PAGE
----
My esteemed colleague Marilyn Mann, who has been a great help in highlighting items for my attention, was so kind as to send me the 8-brochure for this conference:
--to wit, eyeforpharma's Sales Force Effectiveness Summit, to be held May 4-5 in Princeton, NJ.
I wanted to give you the link to the brochure itself. But when you click on "download brochure" on the homepage above, you are asked to fill in a series of questions, including name, position, and company you work for. Only then can you access the brochure. I am not sure if that is designed to keep out snoops like me, who are not really part of Pharma marketing, or of it's just part of their own marketing campaign to expand their e-Rolodex. Anyhow, being sufficiently paranoid that I did not want to tell them who I am, I did not access the brochure myself and will rely on the copy Marilyn kindly sent me.
First thing that jumps out at a pore ole academic like me is the price tag-- if you want the Platinum package, which gives you access to the most bells and whistles, this 2-day event will cost you $2295--it goes up to $2695 if you miss the "early bird" window. (If you're a skinflint, you can make do with the Silver pass for a mere $1795.)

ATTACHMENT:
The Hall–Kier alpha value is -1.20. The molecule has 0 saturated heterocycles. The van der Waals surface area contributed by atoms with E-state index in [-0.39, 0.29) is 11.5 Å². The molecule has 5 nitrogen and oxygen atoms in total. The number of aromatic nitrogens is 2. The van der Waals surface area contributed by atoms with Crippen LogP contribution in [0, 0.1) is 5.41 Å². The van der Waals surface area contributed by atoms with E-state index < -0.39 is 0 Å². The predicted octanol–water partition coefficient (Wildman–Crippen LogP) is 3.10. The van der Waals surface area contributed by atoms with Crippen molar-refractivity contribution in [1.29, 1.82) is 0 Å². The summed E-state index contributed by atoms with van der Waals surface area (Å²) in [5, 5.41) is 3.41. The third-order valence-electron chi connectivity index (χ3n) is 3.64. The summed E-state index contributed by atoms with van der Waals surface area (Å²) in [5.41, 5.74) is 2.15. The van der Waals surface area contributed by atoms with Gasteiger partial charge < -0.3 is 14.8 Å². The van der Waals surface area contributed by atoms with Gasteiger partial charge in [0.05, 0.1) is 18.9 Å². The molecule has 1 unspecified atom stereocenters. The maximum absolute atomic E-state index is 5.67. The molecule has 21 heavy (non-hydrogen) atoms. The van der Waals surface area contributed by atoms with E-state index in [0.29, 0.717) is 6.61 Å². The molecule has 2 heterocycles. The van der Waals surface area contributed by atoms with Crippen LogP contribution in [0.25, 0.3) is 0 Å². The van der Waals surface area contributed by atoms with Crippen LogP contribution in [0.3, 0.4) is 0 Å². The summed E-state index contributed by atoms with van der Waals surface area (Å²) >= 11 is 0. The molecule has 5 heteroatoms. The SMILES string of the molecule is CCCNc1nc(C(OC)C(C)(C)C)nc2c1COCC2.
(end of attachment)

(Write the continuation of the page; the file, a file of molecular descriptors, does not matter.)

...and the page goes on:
More seriously, though, I scanned the program to see if I could find any clues about what impact efforts at reform of Pharma marketing, such as the new PhRMA code of conduct that bans pens and coffee mugs, etc., is having on the way that the marketers themselves think about their work. Answer--not much, apparently. There are a number of vague references to the "changing climate" (for instance, "Understand how the role of the rep has altered in light of economic and political change to refocus your targets and objectives"). But for the most part it seems to be business as usual.
Sessions on "Sales Tools and Technology" and "Physician Access," for instance, will instruct you on how to "teach your reps to 'target within their target' at key sales periods to further optimize sales and establish relationships"; "recognize the barriers to entry that reps face"; "learn to communicate with your physician demographic to understand their thought process"; "web based promotion, e-detailing and tele-detailing."
What industry outsiders like me learn from this program, mostly, is the way that big fleas have little fleas to suck their blood and so forth. Pharma wants to sell drugs to patients, meaning that physicians must write scripts, so they have to sell to physicians. In turn, marketing know-how companies (like eyeforpharma, and most of the companies that are putting on panels at the conference) want to sell their consulting services and technologies to the Pharma firms. It would all be laughable if all of this blood-sucking (including the exhorbitant conference registration costs) did not end up on the tab of the poor patient who has to pay for the drugs.